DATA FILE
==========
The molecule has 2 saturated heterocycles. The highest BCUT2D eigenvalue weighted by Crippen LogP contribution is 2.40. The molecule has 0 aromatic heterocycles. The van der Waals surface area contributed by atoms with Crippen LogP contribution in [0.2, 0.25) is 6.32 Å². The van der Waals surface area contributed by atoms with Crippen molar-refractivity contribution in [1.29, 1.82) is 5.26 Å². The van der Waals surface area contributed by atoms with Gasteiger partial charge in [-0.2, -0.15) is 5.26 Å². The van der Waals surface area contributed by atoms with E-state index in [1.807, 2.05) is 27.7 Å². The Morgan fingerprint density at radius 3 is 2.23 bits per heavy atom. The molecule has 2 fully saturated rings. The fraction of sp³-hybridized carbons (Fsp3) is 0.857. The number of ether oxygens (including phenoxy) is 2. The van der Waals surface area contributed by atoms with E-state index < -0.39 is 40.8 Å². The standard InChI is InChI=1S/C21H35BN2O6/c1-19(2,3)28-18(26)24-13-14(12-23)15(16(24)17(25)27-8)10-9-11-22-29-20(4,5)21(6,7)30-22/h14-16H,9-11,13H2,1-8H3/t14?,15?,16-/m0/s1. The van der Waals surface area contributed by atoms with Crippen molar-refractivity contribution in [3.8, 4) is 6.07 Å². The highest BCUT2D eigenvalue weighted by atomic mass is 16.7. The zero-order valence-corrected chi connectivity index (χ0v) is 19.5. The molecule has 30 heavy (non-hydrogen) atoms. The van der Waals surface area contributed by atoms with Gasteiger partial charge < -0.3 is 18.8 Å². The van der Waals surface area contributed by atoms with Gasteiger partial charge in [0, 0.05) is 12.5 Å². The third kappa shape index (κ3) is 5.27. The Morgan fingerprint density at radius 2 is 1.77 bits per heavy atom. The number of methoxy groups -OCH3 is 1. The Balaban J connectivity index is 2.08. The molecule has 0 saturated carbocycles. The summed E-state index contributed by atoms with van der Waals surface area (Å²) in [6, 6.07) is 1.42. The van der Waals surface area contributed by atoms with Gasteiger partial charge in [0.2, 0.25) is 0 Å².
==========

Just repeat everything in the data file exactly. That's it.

The molecule has 2 saturated heterocycles. The highest BCUT2D eigenvalue weighted by Crippen LogP contribution is 2.40. The molecule has 0 aromatic heterocycles. The van der Waals surface area contributed by atoms with Crippen LogP contribution in [0.2, 0.25) is 6.32 Å². The van der Waals surface area contributed by atoms with Crippen molar-refractivity contribution in [1.29, 1.82) is 5.26 Å². The van der Waals surface area contributed by atoms with Gasteiger partial charge in [-0.2, -0.15) is 5.26 Å². The van der Waals surface area contributed by atoms with E-state index in [1.807, 2.05) is 27.7 Å². The Morgan fingerprint density at radius 3 is 2.23 bits per heavy atom. The molecule has 2 fully saturated rings. The fraction of sp³-hybridized carbons (Fsp3) is 0.857. The number of ether oxygens (including phenoxy) is 2. The van der Waals surface area contributed by atoms with E-state index < -0.39 is 40.8 Å². The standard InChI is InChI=1S/C21H35BN2O6/c1-19(2,3)28-18(26)24-13-14(12-23)15(16(24)17(25)27-8)10-9-11-22-29-20(4,5)21(6,7)30-22/h14-16H,9-11,13H2,1-8H3/t14?,15?,16-/m0/s1. The van der Waals surface area contributed by atoms with Crippen molar-refractivity contribution in [3.8, 4) is 6.07 Å². The highest BCUT2D eigenvalue weighted by atomic mass is 16.7. The zero-order valence-corrected chi connectivity index (χ0v) is 19.5. The molecule has 30 heavy (non-hydrogen) atoms. The van der Waals surface area contributed by atoms with Gasteiger partial charge < -0.3 is 18.8 Å². The van der Waals surface area contributed by atoms with Gasteiger partial charge in [0, 0.05) is 12.5 Å². The third kappa shape index (κ3) is 5.27. The Morgan fingerprint density at radius 2 is 1.77 bits per heavy atom. The number of methoxy groups -OCH3 is 1. The Balaban J connectivity index is 2.08. The molecule has 0 saturated carbocycles. The summed E-state index contributed by atoms with van der Waals surface area (Å²) in [6, 6.07) is 1.42. The van der Waals surface area contributed by atoms with Gasteiger partial charge in [0.2, 0.25) is 0 Å².